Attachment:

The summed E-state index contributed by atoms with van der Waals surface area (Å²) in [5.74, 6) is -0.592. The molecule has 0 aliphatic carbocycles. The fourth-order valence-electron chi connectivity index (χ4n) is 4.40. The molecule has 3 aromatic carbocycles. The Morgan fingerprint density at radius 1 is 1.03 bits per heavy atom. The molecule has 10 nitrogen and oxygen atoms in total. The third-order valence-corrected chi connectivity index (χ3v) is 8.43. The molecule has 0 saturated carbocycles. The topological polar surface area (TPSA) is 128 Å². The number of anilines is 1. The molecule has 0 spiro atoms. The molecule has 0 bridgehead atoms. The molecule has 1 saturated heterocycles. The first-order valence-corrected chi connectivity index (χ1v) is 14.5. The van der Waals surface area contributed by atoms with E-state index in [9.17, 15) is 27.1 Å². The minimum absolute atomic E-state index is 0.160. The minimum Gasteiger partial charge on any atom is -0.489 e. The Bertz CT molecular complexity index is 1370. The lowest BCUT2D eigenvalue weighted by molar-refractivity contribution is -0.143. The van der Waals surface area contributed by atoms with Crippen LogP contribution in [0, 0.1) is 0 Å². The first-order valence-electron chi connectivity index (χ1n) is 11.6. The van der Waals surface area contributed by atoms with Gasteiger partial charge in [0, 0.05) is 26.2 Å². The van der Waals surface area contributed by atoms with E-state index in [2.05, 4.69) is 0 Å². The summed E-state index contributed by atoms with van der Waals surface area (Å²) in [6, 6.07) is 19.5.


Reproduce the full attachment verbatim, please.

The summed E-state index contributed by atoms with van der Waals surface area (Å²) in [5.74, 6) is -0.592. The molecule has 0 aliphatic carbocycles. The fourth-order valence-electron chi connectivity index (χ4n) is 4.40. The molecule has 3 aromatic carbocycles. The Morgan fingerprint density at radius 1 is 1.03 bits per heavy atom. The molecule has 10 nitrogen and oxygen atoms in total. The third-order valence-corrected chi connectivity index (χ3v) is 8.43. The molecule has 0 saturated carbocycles. The topological polar surface area (TPSA) is 128 Å². The number of anilines is 1. The molecule has 0 spiro atoms. The molecule has 0 bridgehead atoms. The molecule has 1 saturated heterocycles. The first-order valence-corrected chi connectivity index (χ1v) is 14.5. The van der Waals surface area contributed by atoms with E-state index in [9.17, 15) is 27.1 Å². The minimum absolute atomic E-state index is 0.160. The minimum Gasteiger partial charge on any atom is -0.489 e. The Bertz CT molecular complexity index is 1370. The lowest BCUT2D eigenvalue weighted by molar-refractivity contribution is -0.143. The van der Waals surface area contributed by atoms with Crippen LogP contribution in [0, 0.1) is 0 Å². The first-order valence-electron chi connectivity index (χ1n) is 11.6. The van der Waals surface area contributed by atoms with Gasteiger partial charge in [0, 0.05) is 26.2 Å². The van der Waals surface area contributed by atoms with E-state index in [2.05, 4.69) is 0 Å². The summed E-state index contributed by atoms with van der Waals surface area (Å²) in [6, 6.07) is 19.5.